The Literacy Learning Progressions  include a section setting out the early literacy skills and knowledge children ideally need before they start school. This can help early childhood education teachers to identify what is important to foster in children’s early childhood education experiences.

Action: Establish evaluative reviews to report on the effectiveness of the transition to school for Māori children as a priority in 2008/09 and 2009/10

An upcoming Education Review Office evaluation report on early childhood services includes some information about transitions, although this is not yet a strong focus of reviews.

Action: Support schools to use the best evidence about effective teaching and learning in early childhood education settings to influence quality teaching in the first years of school

Commentary

The early years of a child’s life is the time when their potential can flourish or be stunted, depending on the learning experiences they have.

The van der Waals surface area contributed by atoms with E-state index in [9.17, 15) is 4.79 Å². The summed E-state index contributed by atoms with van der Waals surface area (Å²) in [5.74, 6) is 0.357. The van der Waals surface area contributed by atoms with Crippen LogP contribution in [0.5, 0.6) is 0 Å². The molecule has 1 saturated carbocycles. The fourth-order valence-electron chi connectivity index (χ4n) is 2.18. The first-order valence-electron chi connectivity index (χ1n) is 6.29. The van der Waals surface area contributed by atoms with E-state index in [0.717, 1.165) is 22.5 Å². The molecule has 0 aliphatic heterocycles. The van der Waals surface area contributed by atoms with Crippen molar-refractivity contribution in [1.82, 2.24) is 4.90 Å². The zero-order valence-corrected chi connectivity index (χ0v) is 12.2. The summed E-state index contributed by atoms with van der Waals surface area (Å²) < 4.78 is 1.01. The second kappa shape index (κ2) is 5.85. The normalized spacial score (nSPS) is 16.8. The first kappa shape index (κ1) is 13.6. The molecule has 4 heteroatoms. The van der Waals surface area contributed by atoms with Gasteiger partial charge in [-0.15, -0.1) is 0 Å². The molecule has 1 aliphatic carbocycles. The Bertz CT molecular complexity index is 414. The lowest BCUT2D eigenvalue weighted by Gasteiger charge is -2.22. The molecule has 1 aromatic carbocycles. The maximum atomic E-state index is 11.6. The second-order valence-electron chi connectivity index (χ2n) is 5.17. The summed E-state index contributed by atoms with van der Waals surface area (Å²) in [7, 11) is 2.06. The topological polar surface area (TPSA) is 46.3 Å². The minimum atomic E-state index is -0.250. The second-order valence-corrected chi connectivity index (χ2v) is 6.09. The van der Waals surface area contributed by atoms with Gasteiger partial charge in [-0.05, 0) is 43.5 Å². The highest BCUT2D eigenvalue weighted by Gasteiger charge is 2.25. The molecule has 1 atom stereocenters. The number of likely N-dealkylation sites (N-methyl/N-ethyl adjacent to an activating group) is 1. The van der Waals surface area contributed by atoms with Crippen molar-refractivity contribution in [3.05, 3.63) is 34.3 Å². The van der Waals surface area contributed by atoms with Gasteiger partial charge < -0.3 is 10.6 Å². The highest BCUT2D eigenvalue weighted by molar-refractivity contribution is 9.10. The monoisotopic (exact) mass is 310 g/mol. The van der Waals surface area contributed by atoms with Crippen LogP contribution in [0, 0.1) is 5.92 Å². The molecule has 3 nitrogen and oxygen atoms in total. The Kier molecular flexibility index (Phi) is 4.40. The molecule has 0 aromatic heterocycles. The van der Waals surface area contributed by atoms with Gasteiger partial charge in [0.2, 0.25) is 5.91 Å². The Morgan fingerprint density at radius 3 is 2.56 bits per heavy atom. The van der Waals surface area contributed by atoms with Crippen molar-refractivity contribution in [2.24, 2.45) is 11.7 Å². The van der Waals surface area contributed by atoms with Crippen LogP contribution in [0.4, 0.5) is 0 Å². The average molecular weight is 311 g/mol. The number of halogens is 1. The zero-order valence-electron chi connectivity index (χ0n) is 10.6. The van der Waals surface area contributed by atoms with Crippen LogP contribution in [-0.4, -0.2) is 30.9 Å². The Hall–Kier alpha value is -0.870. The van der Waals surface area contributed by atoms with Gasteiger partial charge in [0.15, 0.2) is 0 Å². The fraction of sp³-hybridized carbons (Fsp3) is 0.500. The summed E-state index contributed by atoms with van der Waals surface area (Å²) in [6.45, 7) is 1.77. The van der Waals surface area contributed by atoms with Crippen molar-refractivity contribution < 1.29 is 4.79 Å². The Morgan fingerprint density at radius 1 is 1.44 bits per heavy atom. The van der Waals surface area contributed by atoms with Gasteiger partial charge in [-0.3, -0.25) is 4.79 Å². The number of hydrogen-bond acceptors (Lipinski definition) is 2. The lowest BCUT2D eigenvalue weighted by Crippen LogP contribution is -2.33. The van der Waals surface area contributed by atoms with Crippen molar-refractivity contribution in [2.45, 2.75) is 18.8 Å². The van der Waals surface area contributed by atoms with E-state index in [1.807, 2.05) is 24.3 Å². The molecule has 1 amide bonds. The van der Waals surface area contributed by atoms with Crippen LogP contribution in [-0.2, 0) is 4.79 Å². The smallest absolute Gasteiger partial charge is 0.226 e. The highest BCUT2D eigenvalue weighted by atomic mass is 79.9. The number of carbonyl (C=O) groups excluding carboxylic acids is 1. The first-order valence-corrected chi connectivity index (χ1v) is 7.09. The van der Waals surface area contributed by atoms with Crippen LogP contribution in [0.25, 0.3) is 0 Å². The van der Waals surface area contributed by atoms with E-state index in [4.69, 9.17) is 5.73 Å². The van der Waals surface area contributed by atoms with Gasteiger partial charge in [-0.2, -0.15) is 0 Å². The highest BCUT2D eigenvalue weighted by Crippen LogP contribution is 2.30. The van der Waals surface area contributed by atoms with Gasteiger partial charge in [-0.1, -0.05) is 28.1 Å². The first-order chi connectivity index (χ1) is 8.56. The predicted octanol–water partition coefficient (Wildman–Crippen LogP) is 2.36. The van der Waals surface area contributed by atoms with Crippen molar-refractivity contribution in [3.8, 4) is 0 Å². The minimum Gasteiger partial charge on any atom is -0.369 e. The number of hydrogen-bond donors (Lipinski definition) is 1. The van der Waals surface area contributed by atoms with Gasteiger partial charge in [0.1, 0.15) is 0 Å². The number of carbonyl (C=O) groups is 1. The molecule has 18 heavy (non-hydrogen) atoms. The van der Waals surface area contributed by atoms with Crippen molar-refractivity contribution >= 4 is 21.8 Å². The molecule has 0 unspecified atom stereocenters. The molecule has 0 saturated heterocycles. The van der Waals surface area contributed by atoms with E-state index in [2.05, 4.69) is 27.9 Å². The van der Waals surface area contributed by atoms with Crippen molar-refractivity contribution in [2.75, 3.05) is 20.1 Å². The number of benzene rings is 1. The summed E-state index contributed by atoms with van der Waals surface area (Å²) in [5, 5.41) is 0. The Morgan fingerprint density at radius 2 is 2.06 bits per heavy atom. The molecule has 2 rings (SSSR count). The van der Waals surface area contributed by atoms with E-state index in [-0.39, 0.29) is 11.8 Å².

For example, the evidence is clear that early literacy is critically important in ensuring future success.

It is also clear that teachers are not always supporting children’s transition to school as well as they could, and are not building on children’s prior learning and experience. This is a particular concern for Māori children and immediately reduces the likelihood that they will be able to learn effectively at school.

Although some school resources provide links to early learning, it is not clear how many teachers in schools and early childhood education are using this information.

Actions in this area need further attention.


 

Goal 5: Improve teaching and learning of literacy and numeracy for Māori students in their first years of school

Why is this goal important?

Literacy and numeracy provide the foundations for further learning at school and throughout life.